Having completed my Enforcement hearing conducted by Zoom – more about that in an upcoming post – I can finally turn my attention back to some matters that arose while I was busy.
One that stood out for the sheer (and frightening) universality of its lesson is an SEC settlement entered into by Jonestrading Institutional Services, LLC. According to the Order, the firm was fined $100,000 for failing to preserve “business-related text messages sent or received by several of its registered representatives, including senior management.”
What are the details?
- Like lots of firms, Jonestrading’s WSPs flatly forbid its personnel from using text messages for business-related communications. (I mean, that’s the easiest way to avoid the problem with texts, right? Apparently not, as you will see.)
- Late last year, the firm received certain requests for documents from the SEC as part on an enforcement investigation being conducted not about Jonestrading, but, rather, a third party.
- One of the responsive documents referenced the existence of texts between a JonesTrading RR and a firm customer.
- Unfortunately, the firm did not retain those text messages, and so could not produce them to the SEC.
It gets worse.
- Upon further investigation, the SEC determined that it wasn’t just one RR, but “several” RRs.
- These RRs sent each other “business-related text messages.”
- They also exchanged such texts with firm customers and “other third parties.”
Here is my favorite part.
- JonesTrading’s senior management knew that its employees were texting each other and the firm’s customers in text messages.
- In fact, “JonesTrading’s senior management, including compliance personnel, themselves sent and received business-related text messages with others at JonesTrading.”
Ok, hard to argue with the fact that the SEC felt compelled to bring a formal action here. But, you see why I said this case has a frighteningly broad application? Putting aside communications with customers, what firm out there does not, at a minimum, have texts messages among senior management relating to the firm’s “business as such,” a deliberately undefined term (found in SEC Rule 17a-4(b)(4)) designed to cast as wide a net as possible. It is fast, it is easy, it convenient. Texts work. That’s why people use them.
But, that’s not the point. FINRA has been rather clear for years that business-related texts have to be preserved, whether they are internal or whether they are with customers. In Reg Notice 17-18, FINRA stated that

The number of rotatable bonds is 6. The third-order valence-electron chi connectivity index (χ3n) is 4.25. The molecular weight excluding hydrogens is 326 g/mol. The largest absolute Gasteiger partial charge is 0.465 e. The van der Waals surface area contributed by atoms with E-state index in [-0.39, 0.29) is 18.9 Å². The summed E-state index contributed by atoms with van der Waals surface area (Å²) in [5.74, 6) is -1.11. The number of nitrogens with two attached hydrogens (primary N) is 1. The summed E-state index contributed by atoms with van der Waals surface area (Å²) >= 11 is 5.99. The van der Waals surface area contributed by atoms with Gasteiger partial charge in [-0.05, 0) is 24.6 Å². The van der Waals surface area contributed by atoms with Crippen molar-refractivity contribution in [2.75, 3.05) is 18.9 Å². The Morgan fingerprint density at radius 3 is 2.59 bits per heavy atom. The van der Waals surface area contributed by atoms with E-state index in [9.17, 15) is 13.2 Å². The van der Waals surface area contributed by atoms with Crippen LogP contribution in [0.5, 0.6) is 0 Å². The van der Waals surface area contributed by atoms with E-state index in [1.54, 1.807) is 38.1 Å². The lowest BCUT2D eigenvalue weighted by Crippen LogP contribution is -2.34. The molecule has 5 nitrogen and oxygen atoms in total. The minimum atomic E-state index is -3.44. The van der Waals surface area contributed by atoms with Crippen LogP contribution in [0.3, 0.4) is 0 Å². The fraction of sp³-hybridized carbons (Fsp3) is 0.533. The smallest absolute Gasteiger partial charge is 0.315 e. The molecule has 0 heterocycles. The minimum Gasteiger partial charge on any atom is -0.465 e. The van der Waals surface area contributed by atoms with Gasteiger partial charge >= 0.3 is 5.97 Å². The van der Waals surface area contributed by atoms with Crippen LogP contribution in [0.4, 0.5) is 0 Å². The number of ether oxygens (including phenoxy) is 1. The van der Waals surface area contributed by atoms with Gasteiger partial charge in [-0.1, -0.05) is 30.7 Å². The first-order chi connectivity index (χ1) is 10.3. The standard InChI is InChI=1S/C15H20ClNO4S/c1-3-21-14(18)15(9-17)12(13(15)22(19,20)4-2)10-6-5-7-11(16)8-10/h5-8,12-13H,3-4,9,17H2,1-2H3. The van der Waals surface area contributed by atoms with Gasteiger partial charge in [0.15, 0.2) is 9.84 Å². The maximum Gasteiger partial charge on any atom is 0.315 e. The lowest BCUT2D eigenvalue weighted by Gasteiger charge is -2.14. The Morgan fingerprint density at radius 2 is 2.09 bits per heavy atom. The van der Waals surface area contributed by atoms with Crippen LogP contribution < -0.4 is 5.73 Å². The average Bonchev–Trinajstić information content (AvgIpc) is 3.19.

[a]s with social media, every firm that intends to communicate, or permit its associated persons to communicate, with regard to its business through a text messaging app or chat service must first ensure that it can retain records of those communications as required by SEA Rules 17a-3 and 17a-4 and FINRA Rule 4511.
Exactly one year ago, FINRA issued its 2019 Report on Examination Findings and Observations on “Digital Communications.” In that Report, FINRA noted that “some firms encountered challenges complying with supervision and recordkeeping requirements for various digital communications tools, technologies and services” that were specific to text messages: “In some instances, firms prohibited the use of texting, messaging, social media or collaboration applications (e.g., WhatsApp, WeChat, Facebook, Slack or HipChat) for business-related communication with customers, but did not maintain a process to reasonably identify and respond to red flags that registered representatives were using impermissible personal digital channel communications in connection with firm business.” In light of that Report, it was hardly a surprise that shortly after it was released, FINRA included the supervision of text messages as one of its exam priorities in 2020.
The point is, it IS a challenge to keep a handle on text messages, given how ubiquitous they are, how customers increasingly expect to be able to communicate using all sorts of electronic media, not just emails (which are easily captured and preserved), and how people who work together rely on them to conduct day-to-day business. But, just because it’s hard doesn’t mean you get a pass. To the contrary, there are no points allotted for trying, no partial credit. With that said, there is simply no excuse for senior management doing precisely what they undoubtedly train their own RRs not to do. If you are silly enough to be guilty of that, then you better have your checkbook handy to pay the fine.